The guide breaks architecture down into 4 parts.

Part I - Fundamentals

  • Fundamentals of Application Architecture
  • .NET Platform Overview
  • Architecture and Design Guidlines

Part II - Desgin

  • Designing Your Architecture
  • Deployment Patterns
  • Architecture Styles
  • Quality Attributes
  • Communication Guidelines

Part III - Layers

  • Layers and Tiers
  • Presentation Layer Guidelines
  • Business Layer Guidelines
  • Data Access Layer Guidelines
  • Service Layer Guidelines

Part IV - Achetypes

  • Application Archetypes
  • Web Applications
  • Rich Internet Applications (RIA)
  • Services
  • Mobile Applications
  • Office Business Applications (OBA)
  • SharePoint LOB Applications

Also the Appendix offers some great advice using a Matrix apporoach to various technologies.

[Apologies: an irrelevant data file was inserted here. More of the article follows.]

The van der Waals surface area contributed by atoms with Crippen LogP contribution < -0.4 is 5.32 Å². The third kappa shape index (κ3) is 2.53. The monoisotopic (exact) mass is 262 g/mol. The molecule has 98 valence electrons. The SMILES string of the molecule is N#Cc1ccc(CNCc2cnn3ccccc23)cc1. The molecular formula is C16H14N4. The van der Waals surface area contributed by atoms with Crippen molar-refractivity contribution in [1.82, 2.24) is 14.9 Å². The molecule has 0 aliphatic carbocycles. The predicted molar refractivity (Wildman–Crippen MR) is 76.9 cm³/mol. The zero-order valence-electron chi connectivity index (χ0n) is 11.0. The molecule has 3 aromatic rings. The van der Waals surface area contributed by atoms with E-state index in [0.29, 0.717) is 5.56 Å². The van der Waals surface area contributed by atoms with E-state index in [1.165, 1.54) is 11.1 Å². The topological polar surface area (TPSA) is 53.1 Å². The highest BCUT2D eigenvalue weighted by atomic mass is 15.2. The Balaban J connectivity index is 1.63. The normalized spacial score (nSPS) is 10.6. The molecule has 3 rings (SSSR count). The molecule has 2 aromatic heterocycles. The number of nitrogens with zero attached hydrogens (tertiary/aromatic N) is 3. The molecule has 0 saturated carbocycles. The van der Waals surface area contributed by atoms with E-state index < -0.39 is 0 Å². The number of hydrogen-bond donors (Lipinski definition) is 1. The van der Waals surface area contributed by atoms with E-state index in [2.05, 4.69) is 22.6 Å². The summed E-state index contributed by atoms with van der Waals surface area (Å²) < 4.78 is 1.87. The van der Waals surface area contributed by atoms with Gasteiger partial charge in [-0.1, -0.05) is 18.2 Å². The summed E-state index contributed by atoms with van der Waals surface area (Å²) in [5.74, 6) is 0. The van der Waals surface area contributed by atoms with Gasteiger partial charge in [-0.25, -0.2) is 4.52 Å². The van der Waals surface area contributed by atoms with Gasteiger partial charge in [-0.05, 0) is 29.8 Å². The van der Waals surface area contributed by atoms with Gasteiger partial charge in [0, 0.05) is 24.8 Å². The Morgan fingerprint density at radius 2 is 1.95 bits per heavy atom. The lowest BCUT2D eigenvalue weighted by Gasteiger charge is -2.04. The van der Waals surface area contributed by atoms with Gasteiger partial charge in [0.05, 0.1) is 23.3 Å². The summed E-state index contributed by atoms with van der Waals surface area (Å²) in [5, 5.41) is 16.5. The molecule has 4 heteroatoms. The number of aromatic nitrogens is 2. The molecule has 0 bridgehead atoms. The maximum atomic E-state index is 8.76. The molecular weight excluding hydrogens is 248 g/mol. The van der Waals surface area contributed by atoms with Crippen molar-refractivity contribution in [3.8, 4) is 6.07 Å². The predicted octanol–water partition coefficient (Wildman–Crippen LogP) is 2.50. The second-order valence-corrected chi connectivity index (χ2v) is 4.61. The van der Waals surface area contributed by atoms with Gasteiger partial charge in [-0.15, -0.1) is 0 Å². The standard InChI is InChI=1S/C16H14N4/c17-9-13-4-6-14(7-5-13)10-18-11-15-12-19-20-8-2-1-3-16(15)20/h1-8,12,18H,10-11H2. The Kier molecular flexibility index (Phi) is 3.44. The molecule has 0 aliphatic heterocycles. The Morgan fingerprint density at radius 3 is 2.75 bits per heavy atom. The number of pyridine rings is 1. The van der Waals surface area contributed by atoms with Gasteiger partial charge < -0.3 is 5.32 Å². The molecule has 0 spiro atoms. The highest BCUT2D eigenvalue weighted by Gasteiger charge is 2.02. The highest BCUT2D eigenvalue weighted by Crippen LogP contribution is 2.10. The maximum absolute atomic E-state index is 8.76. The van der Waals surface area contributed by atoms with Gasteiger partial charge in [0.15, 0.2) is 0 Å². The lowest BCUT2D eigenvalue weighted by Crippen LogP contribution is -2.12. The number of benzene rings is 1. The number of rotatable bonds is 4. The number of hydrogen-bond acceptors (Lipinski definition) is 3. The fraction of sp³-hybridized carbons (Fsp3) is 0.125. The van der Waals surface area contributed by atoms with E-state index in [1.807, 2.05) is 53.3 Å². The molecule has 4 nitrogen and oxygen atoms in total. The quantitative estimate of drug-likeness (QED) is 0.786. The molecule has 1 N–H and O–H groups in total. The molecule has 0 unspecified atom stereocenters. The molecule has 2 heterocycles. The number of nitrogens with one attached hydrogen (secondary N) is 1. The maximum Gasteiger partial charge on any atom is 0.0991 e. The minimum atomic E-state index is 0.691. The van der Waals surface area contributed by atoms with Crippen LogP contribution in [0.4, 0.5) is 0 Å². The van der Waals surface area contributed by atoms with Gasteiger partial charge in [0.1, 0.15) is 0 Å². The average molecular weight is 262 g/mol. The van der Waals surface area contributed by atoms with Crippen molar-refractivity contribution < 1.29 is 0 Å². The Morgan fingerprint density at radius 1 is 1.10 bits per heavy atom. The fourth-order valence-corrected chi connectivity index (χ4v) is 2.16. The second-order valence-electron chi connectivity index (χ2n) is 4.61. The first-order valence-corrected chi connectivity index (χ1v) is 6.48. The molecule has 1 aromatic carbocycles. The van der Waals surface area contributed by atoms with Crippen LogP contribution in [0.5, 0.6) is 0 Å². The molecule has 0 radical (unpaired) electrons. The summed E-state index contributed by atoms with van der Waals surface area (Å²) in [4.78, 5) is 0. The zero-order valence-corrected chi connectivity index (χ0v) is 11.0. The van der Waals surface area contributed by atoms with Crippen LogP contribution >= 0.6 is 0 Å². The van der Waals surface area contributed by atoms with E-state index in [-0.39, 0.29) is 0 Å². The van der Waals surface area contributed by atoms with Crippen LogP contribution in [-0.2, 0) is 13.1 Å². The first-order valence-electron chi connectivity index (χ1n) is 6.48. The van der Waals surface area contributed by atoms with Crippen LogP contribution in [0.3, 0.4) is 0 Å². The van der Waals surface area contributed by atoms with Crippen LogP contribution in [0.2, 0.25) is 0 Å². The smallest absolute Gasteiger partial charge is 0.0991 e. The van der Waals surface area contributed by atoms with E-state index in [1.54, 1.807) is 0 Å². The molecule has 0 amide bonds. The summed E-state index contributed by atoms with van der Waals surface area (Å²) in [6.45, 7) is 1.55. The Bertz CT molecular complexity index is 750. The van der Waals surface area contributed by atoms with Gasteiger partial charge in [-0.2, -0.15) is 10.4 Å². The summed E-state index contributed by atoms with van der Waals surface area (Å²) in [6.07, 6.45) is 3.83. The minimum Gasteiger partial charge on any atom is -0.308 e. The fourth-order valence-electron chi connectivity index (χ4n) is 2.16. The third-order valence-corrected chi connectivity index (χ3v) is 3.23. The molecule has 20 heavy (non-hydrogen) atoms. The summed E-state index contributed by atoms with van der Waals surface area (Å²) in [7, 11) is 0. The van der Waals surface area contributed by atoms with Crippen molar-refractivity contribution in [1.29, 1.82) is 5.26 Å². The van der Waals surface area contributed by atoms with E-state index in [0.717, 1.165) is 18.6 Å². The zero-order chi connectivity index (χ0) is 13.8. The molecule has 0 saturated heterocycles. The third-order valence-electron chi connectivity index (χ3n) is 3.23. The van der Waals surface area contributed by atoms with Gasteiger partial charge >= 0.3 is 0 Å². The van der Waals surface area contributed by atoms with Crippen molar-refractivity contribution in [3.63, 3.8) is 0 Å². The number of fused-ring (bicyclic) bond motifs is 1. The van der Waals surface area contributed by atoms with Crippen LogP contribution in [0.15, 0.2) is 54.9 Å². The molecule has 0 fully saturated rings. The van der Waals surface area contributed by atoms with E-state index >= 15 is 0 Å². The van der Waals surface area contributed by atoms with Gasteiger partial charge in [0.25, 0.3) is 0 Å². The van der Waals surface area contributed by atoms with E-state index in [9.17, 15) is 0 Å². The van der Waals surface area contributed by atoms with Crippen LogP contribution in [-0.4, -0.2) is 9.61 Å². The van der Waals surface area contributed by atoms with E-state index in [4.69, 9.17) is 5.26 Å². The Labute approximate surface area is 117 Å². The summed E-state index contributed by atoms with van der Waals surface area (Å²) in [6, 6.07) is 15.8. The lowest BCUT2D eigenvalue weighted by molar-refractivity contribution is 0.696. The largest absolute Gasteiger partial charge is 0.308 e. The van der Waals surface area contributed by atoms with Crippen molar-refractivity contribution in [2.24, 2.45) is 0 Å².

Data Technology Matrix - Provides matrix of old and new technology options such as ADO.NET, Entity Framework, LINQ to SQL and more.

Check out the website on codeplex

Also here is a link to pocket guides based on the Application Architecture Guide but geared towards Web Architecture, Mobile Architecture, RIA Architecture, Rich Client Architecture, Service Architecture.

Check out pocket guides on codeplex